Randy Barnett does not trust the natural urges that make us want to see criminals punished, but he has complete trust in the sense of fairness that makes us want to force criminals to make restitution. So in his legal system compensation supersedes punishment. Although he does not question our right to coerce criminals to make them pay restitution, he does worry about convicting innocent people by mistake. In the end he decides that requiring criminals to compensate their victims is better than punishing criminals and better than not forcing criminals to make restitution, even though some innocent people will be convicted in error and wrongly forced to pay:
Surely a rule—'no restitution for injustice'—resulting in the certainty of injustice to every innocent victim is inferior to a rule creating only a chance of an injustice [to] an innocent accused.10
... the only alternative to imposing this risk [of extracting compensation from innocent people because of error], is to guarantee that every innocent victim of crime will suffer an injustice.11
... to eliminate all restitution would be to guarantee that injustice will be done in every criminal case.12
Barnett’s argument assumes a false dichotomy between no restitution and imposed restitution. He leaves out voluntary options. In some cases stolen goods can be recovered and returned to their rightful owners without imposing any risk on innocent victims. In some cases the criminal will voluntarily atone for his crime (social pressure, ostracism, boycott, shame, and conscience can all play a part in this). And in some cases the victim will have an insurance policy that will require his insurance company to compensate him for his loss.13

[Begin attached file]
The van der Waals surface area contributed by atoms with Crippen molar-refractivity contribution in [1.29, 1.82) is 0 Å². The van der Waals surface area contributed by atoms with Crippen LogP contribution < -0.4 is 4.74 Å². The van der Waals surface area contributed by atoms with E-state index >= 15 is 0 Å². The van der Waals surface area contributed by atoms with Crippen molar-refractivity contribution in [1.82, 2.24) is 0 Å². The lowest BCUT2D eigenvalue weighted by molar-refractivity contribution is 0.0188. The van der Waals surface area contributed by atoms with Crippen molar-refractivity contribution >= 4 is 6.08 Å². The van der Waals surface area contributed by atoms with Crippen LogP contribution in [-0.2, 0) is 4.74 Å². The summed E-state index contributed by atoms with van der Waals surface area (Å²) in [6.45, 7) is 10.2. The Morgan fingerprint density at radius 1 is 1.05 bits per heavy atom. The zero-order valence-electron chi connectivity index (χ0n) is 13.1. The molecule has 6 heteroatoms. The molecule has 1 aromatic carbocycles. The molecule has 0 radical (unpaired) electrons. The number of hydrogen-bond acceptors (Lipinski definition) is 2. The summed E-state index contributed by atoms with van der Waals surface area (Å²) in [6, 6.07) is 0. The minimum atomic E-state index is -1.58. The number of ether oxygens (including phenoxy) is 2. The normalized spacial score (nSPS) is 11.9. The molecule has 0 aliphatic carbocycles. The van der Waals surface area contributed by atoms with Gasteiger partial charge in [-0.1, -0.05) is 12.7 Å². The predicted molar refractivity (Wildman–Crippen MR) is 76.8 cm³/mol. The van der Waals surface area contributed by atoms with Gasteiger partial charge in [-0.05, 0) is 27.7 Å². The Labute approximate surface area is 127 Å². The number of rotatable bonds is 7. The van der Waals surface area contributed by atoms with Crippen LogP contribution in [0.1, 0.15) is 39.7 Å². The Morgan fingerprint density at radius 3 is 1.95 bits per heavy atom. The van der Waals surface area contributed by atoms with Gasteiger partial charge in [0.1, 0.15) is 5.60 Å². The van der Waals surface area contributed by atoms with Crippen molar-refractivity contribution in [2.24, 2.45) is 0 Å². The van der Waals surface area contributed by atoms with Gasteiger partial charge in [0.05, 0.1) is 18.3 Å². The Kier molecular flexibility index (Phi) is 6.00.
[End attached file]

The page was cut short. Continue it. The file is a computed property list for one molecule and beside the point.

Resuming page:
Suppose Mrs. O'Leary’s cow knocks over a lantern that starts a fire that burns down Miss Ember's house. In fairness, Mrs. O'Leary should replace Miss Ember's house or compensate Miss Ember in some way. Who decides what the compensation should be? If Mrs. O'Leary and Miss Ember agree on what the compensation should be, does anyone else have the right to demand that Mrs. O'Leary pay more compensation? or less? If Mrs. O'Leary and Miss Ember do not reach agreement on compensation, does someone else then acquire the right to decide what the compensation should be? How could someone else acquire this right unless Mrs. O'Leary and Miss Ember delegate it to them? What if Mrs. O'Leary and Miss Ember do not delegate the right to decide? Does Miss Ember have the right to determine by herself what the compensation should be and to take it by brute force? Does Mrs. O'Leary have the right to defend her property from Miss Ember?
It is hard to calculate the market value of Miss Ember's house. It is immeasurably more difficult to calculate the sentimental value of Miss Ember's house. Subjective values cannot be measured or compared interpersonally. Intangible losses are real, but they can't be measured and compensated for with the exactitude that justice requires. Miss Ember's evaluation of her home may be much greater than (or less than) its market value or its insured value. How can Miss Ember possibly be compensated, except by a miraculous restoration of her house from the ashes?
If we concede that the accidental rights violator (Mrs. O'Leary) does not lose all her property rights, then it is essential that we be able to determine exactly what rights she retains. In cases that are not clear-cut, and, unfortunately, this is a high percentage of the cases, we are in danger of violating the culprit's rights if we coerce her into compensating the victim. On the other hand, if we defend the culprit's right to resist paying what she believes is excessive compensation, then we run the risk of violating the victim's right to just compensation.